It was bad enough when Iggy Pop, once the embodiment of self-mutilating, rock'n'roll excess, reinvented himself as a motor insurance salesman.
But the singer may finally test his fans' loyalty to destruction after announcing an album in which he croons popular standards in French.
The reaction was mixed when Pop held a press conference at a luxury Paris hotel to unveil AprEs, a collection which includes the 65-year-old's take on chanson classics including Edith Piaf's La Vie en Rose and Les Passantes by Georges Brassens.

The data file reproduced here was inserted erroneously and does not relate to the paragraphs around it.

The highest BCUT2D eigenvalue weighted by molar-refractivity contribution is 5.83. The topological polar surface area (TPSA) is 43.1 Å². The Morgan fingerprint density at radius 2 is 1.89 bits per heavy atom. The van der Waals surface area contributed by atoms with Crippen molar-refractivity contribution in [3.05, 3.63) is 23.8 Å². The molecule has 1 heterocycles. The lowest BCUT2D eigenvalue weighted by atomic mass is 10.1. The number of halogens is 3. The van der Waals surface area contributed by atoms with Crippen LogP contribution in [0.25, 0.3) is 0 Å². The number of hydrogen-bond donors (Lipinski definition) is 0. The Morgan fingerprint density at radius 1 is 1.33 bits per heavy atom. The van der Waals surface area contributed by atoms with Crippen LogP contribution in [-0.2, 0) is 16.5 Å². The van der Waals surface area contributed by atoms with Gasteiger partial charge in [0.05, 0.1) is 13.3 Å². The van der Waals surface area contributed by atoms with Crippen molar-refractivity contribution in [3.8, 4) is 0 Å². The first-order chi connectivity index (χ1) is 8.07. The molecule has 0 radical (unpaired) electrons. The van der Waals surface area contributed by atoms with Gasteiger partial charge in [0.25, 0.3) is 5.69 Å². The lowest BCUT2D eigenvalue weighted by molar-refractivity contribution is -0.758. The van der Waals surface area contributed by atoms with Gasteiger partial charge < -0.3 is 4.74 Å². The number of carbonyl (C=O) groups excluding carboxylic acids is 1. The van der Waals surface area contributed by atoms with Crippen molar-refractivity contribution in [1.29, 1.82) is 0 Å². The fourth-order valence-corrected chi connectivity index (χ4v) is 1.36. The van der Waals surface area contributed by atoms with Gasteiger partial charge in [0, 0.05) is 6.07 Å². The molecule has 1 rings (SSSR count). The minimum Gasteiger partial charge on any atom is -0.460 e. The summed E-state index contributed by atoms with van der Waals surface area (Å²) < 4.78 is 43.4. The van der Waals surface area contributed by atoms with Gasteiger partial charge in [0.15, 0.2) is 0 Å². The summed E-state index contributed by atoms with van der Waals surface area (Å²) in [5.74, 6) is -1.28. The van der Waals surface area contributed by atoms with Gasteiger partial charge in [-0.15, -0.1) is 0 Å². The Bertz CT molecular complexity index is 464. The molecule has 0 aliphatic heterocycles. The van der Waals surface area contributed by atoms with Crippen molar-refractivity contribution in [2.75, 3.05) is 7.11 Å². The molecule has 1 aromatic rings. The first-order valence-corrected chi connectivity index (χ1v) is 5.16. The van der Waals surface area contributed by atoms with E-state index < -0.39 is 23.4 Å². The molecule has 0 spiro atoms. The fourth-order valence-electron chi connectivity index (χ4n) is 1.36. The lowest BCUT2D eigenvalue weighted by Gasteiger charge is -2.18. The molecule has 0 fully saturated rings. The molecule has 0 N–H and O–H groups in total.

Iggy, who invented stage-diving during incendiary live shows with The Stooges, admitted that he is releasing AprEs online himself after his record company, Virgin EMI, rejected the offering.
"They didn't think they would make any money," Pop said. "They didn't think my fans would like it."
The singer turned to French song because "it is French culture which has most stubbornly resisted the mortal attacks of the Anglo-American music machine".
Sample some of the album below: